Dejected, Bob Marley decided to contact Chris Blackwell, founder of several labels. Blackwell decided to put his faith in Marley, buying out his contract and offering the future star £8,000 to record an album. This is how the Wailers recorded the first tracks of Catch a Fire, which was pure marvel to Blackwell's ears.

Bob Marley, the King of Reggae

Catch a Fire and Burnin' are the very first Wailers albums recorded for Blackwell, released in April and October 1973. They were a success with the press, but not yet with the public... Later, the group would be called Bob Marley and The Wailers, which created a few tensions between its members.

The album Natty Dread was released on October 25, 1974, and hit the jackpot. Before going on tour, the band played with the Jackson Five and then with Stevie Wonder. This brand-new album was a worldwide success: it marked the band's very first hit, but also their last, since Bunny Wailer and Peter Tosh eventually left the group after growing tensions.

For Bob Marley, it was a true consecration. During public performances, he set the dancefloor alight, watched by thousands of people. His fame grew by leaps and bounds, and No Woman, No Cry was a worldwide hit: Bob Marley had become an international star.

And his fame only grew with his next album, Rastaman Vibration, released in 1976. Although everyone already knew his name, by this time Bob Marley had become a legend in the music world, and in reggae in particular. Around the world, he was dubbed 'The King of Reggae' and became an icon of the Rasta movement (Rastafari). Several other albums followed, including Exodus, Kaya and Survival, which is considered one of the artist's best.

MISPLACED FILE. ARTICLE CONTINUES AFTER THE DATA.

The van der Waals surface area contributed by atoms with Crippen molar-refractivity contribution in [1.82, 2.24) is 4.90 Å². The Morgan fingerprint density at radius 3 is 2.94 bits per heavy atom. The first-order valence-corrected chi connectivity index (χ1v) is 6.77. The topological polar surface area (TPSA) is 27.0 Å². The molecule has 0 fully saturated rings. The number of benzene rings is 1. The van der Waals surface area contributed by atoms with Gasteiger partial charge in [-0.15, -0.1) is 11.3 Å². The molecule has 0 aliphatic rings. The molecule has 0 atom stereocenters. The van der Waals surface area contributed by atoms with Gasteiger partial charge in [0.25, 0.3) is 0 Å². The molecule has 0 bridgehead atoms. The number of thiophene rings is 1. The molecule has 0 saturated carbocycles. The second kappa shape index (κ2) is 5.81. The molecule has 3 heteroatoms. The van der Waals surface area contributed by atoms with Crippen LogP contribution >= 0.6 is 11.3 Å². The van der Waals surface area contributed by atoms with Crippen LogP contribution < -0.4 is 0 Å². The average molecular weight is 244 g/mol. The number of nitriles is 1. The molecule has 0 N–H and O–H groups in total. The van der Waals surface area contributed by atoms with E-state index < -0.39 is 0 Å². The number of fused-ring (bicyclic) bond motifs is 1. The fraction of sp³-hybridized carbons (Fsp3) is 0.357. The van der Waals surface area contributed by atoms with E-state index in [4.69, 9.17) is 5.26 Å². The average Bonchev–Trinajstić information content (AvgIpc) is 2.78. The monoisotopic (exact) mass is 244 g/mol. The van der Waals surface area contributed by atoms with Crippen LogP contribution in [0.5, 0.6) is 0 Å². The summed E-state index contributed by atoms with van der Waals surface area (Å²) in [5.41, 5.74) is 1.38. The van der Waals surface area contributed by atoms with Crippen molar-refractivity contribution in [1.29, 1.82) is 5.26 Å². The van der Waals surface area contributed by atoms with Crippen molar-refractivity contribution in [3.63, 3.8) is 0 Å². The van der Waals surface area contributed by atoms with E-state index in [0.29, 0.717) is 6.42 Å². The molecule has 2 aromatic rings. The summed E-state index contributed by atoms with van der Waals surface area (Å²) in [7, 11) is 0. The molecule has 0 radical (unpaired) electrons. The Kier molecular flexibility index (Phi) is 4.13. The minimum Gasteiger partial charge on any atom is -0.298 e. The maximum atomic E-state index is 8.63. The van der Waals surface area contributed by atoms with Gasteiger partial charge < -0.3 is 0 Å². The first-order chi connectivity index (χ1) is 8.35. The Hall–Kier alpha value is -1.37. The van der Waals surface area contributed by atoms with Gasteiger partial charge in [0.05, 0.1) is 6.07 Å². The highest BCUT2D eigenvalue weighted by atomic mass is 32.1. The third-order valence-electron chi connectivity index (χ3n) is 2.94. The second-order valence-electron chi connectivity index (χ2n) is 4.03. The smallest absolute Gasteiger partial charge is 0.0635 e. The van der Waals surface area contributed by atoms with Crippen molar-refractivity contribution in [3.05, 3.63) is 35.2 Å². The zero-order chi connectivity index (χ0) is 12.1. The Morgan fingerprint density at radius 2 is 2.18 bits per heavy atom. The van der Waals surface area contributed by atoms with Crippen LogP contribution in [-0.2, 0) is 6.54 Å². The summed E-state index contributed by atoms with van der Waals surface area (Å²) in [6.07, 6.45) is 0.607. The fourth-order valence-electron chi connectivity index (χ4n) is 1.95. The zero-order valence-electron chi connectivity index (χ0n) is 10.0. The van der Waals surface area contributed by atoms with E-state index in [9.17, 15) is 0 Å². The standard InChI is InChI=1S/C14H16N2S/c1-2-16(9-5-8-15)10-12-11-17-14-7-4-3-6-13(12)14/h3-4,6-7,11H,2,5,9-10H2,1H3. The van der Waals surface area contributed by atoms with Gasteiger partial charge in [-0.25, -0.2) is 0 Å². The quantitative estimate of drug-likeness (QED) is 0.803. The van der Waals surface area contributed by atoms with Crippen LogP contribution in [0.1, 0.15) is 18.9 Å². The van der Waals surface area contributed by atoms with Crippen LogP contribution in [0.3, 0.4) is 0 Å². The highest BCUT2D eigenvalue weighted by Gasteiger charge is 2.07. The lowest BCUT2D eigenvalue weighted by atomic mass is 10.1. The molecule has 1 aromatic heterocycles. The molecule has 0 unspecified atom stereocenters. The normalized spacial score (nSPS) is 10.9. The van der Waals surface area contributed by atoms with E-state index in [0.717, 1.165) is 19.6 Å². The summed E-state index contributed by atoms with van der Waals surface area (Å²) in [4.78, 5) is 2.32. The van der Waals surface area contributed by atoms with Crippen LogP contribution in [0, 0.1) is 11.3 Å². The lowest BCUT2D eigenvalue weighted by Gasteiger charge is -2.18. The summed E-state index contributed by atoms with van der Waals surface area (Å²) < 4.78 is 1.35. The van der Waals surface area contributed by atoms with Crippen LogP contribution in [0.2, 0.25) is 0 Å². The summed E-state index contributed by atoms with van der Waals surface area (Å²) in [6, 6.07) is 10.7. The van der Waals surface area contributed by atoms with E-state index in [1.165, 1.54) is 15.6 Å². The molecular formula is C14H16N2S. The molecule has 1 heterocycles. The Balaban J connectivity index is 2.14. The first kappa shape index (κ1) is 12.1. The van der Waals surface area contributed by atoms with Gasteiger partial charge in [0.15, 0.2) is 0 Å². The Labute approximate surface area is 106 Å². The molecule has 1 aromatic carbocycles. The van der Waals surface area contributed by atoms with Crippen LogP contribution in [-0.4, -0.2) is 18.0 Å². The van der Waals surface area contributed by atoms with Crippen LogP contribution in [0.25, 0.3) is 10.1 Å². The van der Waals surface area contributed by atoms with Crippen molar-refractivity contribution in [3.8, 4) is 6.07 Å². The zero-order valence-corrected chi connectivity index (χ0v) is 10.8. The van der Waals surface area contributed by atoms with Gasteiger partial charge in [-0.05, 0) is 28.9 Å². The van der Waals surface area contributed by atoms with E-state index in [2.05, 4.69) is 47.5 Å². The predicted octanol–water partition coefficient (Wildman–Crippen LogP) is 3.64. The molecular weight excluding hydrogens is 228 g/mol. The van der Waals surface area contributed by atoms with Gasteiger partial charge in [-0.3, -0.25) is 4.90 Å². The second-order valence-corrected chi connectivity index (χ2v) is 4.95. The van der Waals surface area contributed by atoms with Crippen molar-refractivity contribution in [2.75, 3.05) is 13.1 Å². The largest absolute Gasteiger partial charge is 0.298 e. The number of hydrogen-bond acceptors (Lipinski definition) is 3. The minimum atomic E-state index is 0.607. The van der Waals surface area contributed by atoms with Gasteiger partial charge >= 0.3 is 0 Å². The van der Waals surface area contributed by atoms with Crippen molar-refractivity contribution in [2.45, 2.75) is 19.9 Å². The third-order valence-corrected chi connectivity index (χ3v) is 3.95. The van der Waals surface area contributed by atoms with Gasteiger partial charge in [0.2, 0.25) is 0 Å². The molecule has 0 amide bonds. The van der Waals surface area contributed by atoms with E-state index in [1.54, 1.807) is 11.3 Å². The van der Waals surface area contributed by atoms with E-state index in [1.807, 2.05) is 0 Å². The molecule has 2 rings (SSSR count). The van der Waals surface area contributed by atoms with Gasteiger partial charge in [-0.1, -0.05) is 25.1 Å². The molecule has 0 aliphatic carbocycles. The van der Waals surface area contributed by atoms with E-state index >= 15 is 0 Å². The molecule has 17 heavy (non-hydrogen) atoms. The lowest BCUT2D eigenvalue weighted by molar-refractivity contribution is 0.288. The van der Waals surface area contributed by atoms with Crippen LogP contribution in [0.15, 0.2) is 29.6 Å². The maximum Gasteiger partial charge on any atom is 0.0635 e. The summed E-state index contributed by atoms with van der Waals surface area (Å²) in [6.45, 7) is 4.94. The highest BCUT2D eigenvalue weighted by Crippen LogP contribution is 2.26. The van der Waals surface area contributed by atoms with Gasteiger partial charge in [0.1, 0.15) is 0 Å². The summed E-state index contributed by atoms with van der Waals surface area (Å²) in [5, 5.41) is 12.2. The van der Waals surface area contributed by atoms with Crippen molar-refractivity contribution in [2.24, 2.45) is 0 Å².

What did Bob Marley die of?

On 3 December 1976, Bob Marley narrowly escaped an assassination attempt. The events took place in Kingston, Jamaica. In the middle of an election campaign, the artist decided to take part in the free Smile Jamaica concert, organised by Jamaican Prime Minister Michael Manley. It was then that several men entered the star's home and started a gunfight: a bullet grazed Bob Marley's chest before sliding into his left arm. Fortunately for him, the wound was not fatal.

Sadly, however, he died a few years later. In 1977, Bob Marley was out promoting his new album around the world. While in Paris, he played a friendly game of football with his musicians and some French journalists. It was during this game that he injured his toe, which would later be diagnosed as a full-blown melanoma skin cancer. As he was a Rastafari, Bob Marley refused to be treated so as not to contaminate his body and viewed his illness as his fate. On 23 September 1980, he gave his last concert before passing away in Miami on 11 May 1981, aged just 36. He is now buried in his native Saint Ann.

In his private life, Bob Marley was a heartthrob. He shared his life with Rita Anderson, whom he married on February 11 1966. They had five children: Sharon, Cedella, David, Stephen and Robert. In all, he acknowledges eleven children (Rohan, Karen, Stephanie, Julian, Ky-Mani and Damian) with several different women.

This article has been translated from Oh!MyMag FR.